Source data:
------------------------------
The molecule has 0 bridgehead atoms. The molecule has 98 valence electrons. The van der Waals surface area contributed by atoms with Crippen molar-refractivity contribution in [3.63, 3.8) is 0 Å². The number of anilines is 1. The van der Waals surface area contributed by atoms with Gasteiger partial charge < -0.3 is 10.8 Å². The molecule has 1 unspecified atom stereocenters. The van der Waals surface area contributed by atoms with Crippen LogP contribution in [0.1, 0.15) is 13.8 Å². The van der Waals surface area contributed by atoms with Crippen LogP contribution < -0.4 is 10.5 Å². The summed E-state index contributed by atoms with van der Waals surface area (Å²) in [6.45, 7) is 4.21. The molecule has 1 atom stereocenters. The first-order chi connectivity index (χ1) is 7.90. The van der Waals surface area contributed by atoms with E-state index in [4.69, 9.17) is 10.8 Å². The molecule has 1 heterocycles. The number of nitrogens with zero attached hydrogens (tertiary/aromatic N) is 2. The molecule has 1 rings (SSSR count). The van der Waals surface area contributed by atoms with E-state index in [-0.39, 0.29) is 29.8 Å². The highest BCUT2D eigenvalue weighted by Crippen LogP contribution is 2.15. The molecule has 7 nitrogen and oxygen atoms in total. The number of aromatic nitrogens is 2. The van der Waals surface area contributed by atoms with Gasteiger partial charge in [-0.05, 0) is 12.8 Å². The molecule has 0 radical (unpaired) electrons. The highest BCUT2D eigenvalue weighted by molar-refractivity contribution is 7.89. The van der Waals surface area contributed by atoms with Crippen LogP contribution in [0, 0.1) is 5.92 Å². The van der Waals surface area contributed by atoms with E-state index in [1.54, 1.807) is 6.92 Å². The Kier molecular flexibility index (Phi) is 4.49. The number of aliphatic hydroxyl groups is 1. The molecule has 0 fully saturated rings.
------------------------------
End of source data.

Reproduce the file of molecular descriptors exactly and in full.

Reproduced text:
The molecule has 0 bridgehead atoms. The molecule has 98 valence electrons. The van der Waals surface area contributed by atoms with Crippen molar-refractivity contribution in [3.63, 3.8) is 0 Å². The number of anilines is 1. The van der Waals surface area contributed by atoms with Gasteiger partial charge < -0.3 is 10.8 Å². The molecule has 1 unspecified atom stereocenters. The van der Waals surface area contributed by atoms with Crippen LogP contribution in [0.1, 0.15) is 13.8 Å². The van der Waals surface area contributed by atoms with Crippen LogP contribution < -0.4 is 10.5 Å². The summed E-state index contributed by atoms with van der Waals surface area (Å²) in [6.45, 7) is 4.21. The molecule has 1 atom stereocenters. The first-order chi connectivity index (χ1) is 7.90. The van der Waals surface area contributed by atoms with E-state index in [4.69, 9.17) is 10.8 Å². The molecule has 1 heterocycles. The number of nitrogens with zero attached hydrogens (tertiary/aromatic N) is 2. The molecule has 1 rings (SSSR count). The van der Waals surface area contributed by atoms with E-state index in [-0.39, 0.29) is 29.8 Å². The highest BCUT2D eigenvalue weighted by Crippen LogP contribution is 2.15. The molecule has 7 nitrogen and oxygen atoms in total. The number of aromatic nitrogens is 2. The van der Waals surface area contributed by atoms with Gasteiger partial charge in [-0.05, 0) is 12.8 Å². The molecule has 0 radical (unpaired) electrons. The highest BCUT2D eigenvalue weighted by molar-refractivity contribution is 7.89. The van der Waals surface area contributed by atoms with Crippen LogP contribution in [0, 0.1) is 5.92 Å². The van der Waals surface area contributed by atoms with E-state index in [1.54, 1.807) is 6.92 Å². The Kier molecular flexibility index (Phi) is 4.49. The number of aliphatic hydroxyl groups is 1. The molecule has 0 fully saturated rings.